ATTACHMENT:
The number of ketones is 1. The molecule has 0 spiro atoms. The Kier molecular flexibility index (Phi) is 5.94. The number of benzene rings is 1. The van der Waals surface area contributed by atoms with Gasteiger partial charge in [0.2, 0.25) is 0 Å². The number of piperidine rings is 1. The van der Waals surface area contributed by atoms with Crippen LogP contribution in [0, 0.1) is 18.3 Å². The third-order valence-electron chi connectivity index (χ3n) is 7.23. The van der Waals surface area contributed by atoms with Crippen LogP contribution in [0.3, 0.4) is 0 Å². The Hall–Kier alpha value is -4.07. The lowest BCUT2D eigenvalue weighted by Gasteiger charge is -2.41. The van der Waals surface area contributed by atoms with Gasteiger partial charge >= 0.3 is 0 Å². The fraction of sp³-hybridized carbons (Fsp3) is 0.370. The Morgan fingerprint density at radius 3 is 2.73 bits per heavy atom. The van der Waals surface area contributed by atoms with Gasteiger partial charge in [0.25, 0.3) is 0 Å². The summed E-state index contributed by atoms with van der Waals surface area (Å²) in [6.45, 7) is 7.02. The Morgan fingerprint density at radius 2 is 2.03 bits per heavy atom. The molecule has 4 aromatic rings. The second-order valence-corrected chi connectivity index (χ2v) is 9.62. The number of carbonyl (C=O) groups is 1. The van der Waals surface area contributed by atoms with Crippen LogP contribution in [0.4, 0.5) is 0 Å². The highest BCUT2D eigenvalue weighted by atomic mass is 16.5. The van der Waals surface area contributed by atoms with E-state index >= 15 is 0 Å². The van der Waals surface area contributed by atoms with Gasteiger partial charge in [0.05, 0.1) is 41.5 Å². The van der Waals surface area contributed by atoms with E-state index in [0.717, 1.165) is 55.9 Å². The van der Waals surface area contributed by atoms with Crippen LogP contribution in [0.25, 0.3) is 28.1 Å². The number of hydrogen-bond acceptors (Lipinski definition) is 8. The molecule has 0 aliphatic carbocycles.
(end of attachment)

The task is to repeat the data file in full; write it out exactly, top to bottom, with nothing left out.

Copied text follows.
The number of ketones is 1. The molecule has 0 spiro atoms. The Kier molecular flexibility index (Phi) is 5.94. The number of benzene rings is 1. The van der Waals surface area contributed by atoms with Gasteiger partial charge in [0.2, 0.25) is 0 Å². The number of piperidine rings is 1. The van der Waals surface area contributed by atoms with Crippen LogP contribution in [0, 0.1) is 18.3 Å². The third-order valence-electron chi connectivity index (χ3n) is 7.23. The van der Waals surface area contributed by atoms with Crippen LogP contribution in [0.3, 0.4) is 0 Å². The Hall–Kier alpha value is -4.07. The lowest BCUT2D eigenvalue weighted by Gasteiger charge is -2.41. The van der Waals surface area contributed by atoms with Gasteiger partial charge >= 0.3 is 0 Å². The fraction of sp³-hybridized carbons (Fsp3) is 0.370. The Morgan fingerprint density at radius 3 is 2.73 bits per heavy atom. The van der Waals surface area contributed by atoms with Gasteiger partial charge in [0.25, 0.3) is 0 Å². The summed E-state index contributed by atoms with van der Waals surface area (Å²) in [6.45, 7) is 7.02. The Morgan fingerprint density at radius 2 is 2.03 bits per heavy atom. The molecule has 4 aromatic rings. The second-order valence-corrected chi connectivity index (χ2v) is 9.62. The number of carbonyl (C=O) groups is 1. The van der Waals surface area contributed by atoms with Crippen LogP contribution in [0.4, 0.5) is 0 Å². The highest BCUT2D eigenvalue weighted by atomic mass is 16.5. The van der Waals surface area contributed by atoms with E-state index >= 15 is 0 Å². The van der Waals surface area contributed by atoms with Gasteiger partial charge in [0.05, 0.1) is 41.5 Å². The van der Waals surface area contributed by atoms with E-state index in [0.717, 1.165) is 55.9 Å². The van der Waals surface area contributed by atoms with Crippen LogP contribution in [0.25, 0.3) is 28.1 Å². The number of hydrogen-bond acceptors (Lipinski definition) is 8. The molecule has 0 aliphatic carbocycles.